As a child, Laura Alonso lived under the military junta that terrorized the Argentine people for seven years. When democracy returned to Argentina in 1983, she joined her fellow countrymen in celebration. Today, she is one of Latin America’s most prominent activists for open, accountable government.
After graduating from college, Laura began working in Argentine politics—first for a political party, then for a local public administration. But she was dismayed to discover the corruption that flourished in Argentina’s government, facilitated by a lack of transparency. So Laura decided to serve her country in a different way. After studying government at the London School of Economics, she returned to Argentina and joined the staff of Poder Ciudadano (Citizen Power), a government watchdog organization. Today, Laura is the executive director.
Poder Ciudadano promotes open government through a broad range of programs. Its members monitor judicial corruption, elections, and government influence over the media. They investigate how the government assigns lucrative public works contracts. They educate citizens about their rights and organize voter registration drives. And they make all of their research and reporting available to the general population.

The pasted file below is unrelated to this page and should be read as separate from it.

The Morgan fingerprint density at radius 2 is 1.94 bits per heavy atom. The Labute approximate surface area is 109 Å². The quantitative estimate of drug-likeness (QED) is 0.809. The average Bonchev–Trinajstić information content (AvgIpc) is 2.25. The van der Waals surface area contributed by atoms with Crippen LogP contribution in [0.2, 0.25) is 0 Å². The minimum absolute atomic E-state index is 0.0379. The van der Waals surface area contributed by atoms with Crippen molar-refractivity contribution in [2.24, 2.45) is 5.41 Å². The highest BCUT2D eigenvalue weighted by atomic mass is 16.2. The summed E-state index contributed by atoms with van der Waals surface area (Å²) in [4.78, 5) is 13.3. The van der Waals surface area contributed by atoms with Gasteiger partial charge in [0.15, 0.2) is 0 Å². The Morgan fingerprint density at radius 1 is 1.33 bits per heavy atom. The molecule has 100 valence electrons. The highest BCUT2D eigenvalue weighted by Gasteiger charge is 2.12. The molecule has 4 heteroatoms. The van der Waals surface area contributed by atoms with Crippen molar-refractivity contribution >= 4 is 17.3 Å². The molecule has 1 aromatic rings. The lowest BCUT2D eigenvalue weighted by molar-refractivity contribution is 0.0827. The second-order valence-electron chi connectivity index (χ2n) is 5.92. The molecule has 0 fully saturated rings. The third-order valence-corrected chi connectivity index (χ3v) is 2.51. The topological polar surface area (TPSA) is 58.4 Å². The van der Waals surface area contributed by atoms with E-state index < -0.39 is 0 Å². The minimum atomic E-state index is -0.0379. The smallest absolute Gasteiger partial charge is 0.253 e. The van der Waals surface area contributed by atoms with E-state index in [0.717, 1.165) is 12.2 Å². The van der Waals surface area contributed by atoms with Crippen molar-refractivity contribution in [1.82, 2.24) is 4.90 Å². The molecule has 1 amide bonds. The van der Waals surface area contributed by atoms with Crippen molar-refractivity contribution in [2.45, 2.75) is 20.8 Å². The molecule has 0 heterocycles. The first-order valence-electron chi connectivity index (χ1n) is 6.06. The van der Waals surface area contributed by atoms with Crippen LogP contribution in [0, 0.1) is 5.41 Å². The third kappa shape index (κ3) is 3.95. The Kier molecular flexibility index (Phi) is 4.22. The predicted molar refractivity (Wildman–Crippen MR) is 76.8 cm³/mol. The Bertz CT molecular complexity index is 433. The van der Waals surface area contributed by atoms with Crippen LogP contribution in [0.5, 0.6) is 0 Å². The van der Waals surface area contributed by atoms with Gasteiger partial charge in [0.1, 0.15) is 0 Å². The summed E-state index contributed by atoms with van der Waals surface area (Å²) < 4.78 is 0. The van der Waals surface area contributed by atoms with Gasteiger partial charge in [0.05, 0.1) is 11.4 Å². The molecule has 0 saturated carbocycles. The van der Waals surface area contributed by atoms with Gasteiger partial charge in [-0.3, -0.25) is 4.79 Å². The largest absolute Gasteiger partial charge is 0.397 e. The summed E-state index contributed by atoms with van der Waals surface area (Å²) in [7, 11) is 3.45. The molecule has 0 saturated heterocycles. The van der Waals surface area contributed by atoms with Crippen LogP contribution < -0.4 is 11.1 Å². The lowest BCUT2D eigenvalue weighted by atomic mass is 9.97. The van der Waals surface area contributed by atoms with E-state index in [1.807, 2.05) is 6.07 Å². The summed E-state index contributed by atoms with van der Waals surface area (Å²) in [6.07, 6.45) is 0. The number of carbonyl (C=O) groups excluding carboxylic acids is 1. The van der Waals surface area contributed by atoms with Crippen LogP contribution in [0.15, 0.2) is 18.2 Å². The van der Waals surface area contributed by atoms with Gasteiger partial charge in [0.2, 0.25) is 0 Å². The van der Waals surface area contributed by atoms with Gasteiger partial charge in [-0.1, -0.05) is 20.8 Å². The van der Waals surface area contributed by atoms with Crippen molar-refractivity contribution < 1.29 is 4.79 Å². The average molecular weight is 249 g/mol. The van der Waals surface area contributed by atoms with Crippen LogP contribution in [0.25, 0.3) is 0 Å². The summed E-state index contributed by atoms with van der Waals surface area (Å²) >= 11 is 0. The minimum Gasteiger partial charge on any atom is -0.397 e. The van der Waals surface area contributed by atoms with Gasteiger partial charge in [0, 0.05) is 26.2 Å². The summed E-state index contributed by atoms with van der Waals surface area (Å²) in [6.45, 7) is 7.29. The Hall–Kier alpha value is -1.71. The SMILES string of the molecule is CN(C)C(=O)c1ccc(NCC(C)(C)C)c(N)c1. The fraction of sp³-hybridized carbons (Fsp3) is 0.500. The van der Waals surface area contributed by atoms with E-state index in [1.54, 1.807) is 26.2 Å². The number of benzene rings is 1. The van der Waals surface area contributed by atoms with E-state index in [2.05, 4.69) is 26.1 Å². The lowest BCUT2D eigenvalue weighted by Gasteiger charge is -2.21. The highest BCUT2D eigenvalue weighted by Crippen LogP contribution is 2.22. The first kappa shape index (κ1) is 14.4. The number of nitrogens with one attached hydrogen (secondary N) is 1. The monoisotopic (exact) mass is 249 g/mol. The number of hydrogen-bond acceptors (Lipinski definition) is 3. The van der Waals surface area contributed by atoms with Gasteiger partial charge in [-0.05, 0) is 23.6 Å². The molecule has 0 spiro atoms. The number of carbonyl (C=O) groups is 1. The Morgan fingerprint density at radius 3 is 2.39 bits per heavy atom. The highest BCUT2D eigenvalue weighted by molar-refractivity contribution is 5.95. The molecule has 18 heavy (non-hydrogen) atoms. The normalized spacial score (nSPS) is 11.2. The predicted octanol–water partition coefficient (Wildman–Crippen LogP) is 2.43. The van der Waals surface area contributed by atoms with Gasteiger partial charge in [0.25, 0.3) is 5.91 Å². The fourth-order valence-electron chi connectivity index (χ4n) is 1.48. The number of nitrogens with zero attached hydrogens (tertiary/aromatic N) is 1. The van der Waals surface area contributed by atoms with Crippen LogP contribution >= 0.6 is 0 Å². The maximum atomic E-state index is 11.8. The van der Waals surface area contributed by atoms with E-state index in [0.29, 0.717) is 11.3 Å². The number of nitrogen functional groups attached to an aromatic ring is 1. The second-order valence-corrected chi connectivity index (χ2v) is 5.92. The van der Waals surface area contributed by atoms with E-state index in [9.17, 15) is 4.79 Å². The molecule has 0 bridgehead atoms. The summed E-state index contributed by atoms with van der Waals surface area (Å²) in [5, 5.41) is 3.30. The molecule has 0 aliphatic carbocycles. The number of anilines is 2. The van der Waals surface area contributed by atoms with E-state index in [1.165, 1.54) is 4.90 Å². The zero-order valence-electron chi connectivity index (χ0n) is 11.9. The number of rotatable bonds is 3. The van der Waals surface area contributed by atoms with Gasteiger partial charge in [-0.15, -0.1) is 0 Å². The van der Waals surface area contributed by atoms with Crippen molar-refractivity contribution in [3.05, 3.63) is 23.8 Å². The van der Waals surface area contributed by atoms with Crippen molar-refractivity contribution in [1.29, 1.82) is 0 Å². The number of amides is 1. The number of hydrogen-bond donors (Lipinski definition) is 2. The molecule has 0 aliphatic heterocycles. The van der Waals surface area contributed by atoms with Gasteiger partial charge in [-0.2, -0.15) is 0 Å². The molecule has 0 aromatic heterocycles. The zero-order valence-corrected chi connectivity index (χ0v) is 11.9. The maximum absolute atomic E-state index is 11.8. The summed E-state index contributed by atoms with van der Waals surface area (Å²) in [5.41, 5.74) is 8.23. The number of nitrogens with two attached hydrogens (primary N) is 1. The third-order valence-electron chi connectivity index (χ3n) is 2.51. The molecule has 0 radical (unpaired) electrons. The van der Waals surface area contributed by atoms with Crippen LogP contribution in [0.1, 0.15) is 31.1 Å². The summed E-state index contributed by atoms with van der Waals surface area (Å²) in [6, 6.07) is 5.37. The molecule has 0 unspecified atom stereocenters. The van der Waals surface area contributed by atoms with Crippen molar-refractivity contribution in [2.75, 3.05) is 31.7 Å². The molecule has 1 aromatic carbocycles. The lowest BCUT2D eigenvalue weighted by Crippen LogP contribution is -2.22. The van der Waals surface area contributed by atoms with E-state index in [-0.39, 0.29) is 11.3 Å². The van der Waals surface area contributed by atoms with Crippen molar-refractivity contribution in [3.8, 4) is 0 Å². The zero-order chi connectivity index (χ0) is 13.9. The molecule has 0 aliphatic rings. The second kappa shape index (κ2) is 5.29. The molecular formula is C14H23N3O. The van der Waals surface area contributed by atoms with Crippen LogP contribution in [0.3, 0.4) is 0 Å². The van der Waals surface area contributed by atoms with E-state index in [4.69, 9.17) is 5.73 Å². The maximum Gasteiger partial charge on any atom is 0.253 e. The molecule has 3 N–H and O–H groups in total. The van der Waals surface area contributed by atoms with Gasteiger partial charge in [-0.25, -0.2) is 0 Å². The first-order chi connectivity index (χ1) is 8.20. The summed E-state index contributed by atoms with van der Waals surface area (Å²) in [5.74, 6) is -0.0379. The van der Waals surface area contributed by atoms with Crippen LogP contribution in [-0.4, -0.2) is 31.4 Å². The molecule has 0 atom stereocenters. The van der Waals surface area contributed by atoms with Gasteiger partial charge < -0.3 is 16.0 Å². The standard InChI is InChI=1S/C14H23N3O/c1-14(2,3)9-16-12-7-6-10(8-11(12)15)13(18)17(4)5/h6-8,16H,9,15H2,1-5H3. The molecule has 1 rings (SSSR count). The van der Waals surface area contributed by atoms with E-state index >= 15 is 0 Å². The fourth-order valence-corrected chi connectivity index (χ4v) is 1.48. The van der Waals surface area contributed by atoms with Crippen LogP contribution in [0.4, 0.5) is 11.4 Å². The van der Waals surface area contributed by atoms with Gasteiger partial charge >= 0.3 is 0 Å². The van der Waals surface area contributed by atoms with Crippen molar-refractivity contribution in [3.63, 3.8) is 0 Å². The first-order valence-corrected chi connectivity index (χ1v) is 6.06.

Laura’s activism isn’t contained to Argentina. Through her partnership with Transparency International, Laura trains NGOs throughout Latin America and Southeast Asia in how to safely and effectively monitor governments.
Fighting political corruption is a risky endeavor; activists and journalists who expose corruption often become targets of violence. But Laura believes that corruption is a profound threat to peace and justice. “It is a violation of human rights when public resources destined to improve the social conditions of the general population end up in private accounts,” she says. “If development is the path to justice, we must work to strengthen democracy, the rule of law, and good governance.”